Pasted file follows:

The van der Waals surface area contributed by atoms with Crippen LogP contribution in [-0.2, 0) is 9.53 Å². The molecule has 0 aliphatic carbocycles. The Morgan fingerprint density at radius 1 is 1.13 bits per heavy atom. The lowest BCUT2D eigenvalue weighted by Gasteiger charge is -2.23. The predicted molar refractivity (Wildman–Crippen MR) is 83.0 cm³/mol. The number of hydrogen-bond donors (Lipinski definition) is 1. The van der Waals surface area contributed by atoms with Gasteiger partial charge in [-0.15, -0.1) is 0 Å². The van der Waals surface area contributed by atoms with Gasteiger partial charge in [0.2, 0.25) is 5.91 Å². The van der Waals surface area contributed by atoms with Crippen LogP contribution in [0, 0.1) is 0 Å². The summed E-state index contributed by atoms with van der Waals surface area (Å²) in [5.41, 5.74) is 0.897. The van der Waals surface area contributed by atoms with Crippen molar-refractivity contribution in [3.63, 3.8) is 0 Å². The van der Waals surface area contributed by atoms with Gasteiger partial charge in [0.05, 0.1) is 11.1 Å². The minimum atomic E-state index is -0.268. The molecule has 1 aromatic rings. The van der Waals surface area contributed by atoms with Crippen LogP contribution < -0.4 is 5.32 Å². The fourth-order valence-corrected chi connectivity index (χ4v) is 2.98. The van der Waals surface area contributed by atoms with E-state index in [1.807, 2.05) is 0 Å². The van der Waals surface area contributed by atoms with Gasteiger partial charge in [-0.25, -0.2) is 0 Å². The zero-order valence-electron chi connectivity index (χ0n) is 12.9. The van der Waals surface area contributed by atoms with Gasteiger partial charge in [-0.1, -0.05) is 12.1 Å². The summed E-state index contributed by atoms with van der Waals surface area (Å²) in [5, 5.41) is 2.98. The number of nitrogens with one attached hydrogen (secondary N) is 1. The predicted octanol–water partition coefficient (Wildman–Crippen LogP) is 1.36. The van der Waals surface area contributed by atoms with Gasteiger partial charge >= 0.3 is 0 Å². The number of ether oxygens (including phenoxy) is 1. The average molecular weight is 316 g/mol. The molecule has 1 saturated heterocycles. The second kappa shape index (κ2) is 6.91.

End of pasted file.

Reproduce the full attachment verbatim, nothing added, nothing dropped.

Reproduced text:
The van der Waals surface area contributed by atoms with Crippen LogP contribution in [-0.2, 0) is 9.53 Å². The molecule has 0 aliphatic carbocycles. The Morgan fingerprint density at radius 1 is 1.13 bits per heavy atom. The lowest BCUT2D eigenvalue weighted by Gasteiger charge is -2.23. The predicted molar refractivity (Wildman–Crippen MR) is 83.0 cm³/mol. The number of hydrogen-bond donors (Lipinski definition) is 1. The van der Waals surface area contributed by atoms with Gasteiger partial charge in [-0.15, -0.1) is 0 Å². The van der Waals surface area contributed by atoms with Gasteiger partial charge in [0.2, 0.25) is 5.91 Å². The van der Waals surface area contributed by atoms with Crippen LogP contribution in [0, 0.1) is 0 Å². The summed E-state index contributed by atoms with van der Waals surface area (Å²) in [5.41, 5.74) is 0.897. The van der Waals surface area contributed by atoms with Crippen molar-refractivity contribution in [3.63, 3.8) is 0 Å². The van der Waals surface area contributed by atoms with Gasteiger partial charge in [0.05, 0.1) is 11.1 Å². The minimum atomic E-state index is -0.268. The molecule has 1 aromatic rings. The van der Waals surface area contributed by atoms with Crippen LogP contribution < -0.4 is 5.32 Å². The fourth-order valence-corrected chi connectivity index (χ4v) is 2.98. The van der Waals surface area contributed by atoms with E-state index in [1.807, 2.05) is 0 Å². The van der Waals surface area contributed by atoms with Gasteiger partial charge in [-0.25, -0.2) is 0 Å². The zero-order valence-electron chi connectivity index (χ0n) is 12.9. The van der Waals surface area contributed by atoms with Gasteiger partial charge in [-0.1, -0.05) is 12.1 Å². The summed E-state index contributed by atoms with van der Waals surface area (Å²) in [5, 5.41) is 2.98. The number of nitrogens with one attached hydrogen (secondary N) is 1. The predicted octanol–water partition coefficient (Wildman–Crippen LogP) is 1.36. The van der Waals surface area contributed by atoms with Gasteiger partial charge >= 0.3 is 0 Å². The number of ether oxygens (including phenoxy) is 1. The average molecular weight is 316 g/mol. The molecule has 1 saturated heterocycles. The second kappa shape index (κ2) is 6.91.